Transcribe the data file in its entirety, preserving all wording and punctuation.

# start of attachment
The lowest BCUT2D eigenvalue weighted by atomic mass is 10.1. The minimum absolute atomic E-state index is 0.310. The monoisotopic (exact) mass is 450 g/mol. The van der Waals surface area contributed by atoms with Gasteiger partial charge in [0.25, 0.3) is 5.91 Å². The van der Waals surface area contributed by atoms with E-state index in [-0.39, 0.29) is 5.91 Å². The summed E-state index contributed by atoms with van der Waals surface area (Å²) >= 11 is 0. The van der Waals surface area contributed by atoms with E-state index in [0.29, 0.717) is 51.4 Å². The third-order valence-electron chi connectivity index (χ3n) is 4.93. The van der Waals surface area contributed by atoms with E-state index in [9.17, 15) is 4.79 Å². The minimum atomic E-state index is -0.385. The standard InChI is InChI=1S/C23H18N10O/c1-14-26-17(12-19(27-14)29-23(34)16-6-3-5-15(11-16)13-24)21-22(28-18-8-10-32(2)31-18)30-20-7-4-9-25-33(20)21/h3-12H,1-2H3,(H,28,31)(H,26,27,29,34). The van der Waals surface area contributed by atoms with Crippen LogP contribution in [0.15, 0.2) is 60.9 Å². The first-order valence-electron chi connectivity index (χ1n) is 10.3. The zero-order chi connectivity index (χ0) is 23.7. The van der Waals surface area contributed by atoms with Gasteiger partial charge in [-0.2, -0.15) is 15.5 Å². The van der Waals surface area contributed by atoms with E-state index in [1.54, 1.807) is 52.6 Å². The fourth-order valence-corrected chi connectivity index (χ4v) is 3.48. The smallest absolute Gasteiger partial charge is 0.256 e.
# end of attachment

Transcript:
The lowest BCUT2D eigenvalue weighted by atomic mass is 10.1. The minimum absolute atomic E-state index is 0.310. The monoisotopic (exact) mass is 450 g/mol. The van der Waals surface area contributed by atoms with Gasteiger partial charge in [0.25, 0.3) is 5.91 Å². The van der Waals surface area contributed by atoms with E-state index in [-0.39, 0.29) is 5.91 Å². The summed E-state index contributed by atoms with van der Waals surface area (Å²) >= 11 is 0. The van der Waals surface area contributed by atoms with E-state index in [0.29, 0.717) is 51.4 Å². The third-order valence-electron chi connectivity index (χ3n) is 4.93. The van der Waals surface area contributed by atoms with E-state index in [9.17, 15) is 4.79 Å². The minimum atomic E-state index is -0.385. The standard InChI is InChI=1S/C23H18N10O/c1-14-26-17(12-19(27-14)29-23(34)16-6-3-5-15(11-16)13-24)21-22(28-18-8-10-32(2)31-18)30-20-7-4-9-25-33(20)21/h3-12H,1-2H3,(H,28,31)(H,26,27,29,34). The van der Waals surface area contributed by atoms with Crippen LogP contribution in [0.15, 0.2) is 60.9 Å². The first-order valence-electron chi connectivity index (χ1n) is 10.3. The zero-order chi connectivity index (χ0) is 23.7. The van der Waals surface area contributed by atoms with Gasteiger partial charge in [-0.2, -0.15) is 15.5 Å². The van der Waals surface area contributed by atoms with E-state index in [1.54, 1.807) is 52.6 Å². The fourth-order valence-corrected chi connectivity index (χ4v) is 3.48. The smallest absolute Gasteiger partial charge is 0.256 e.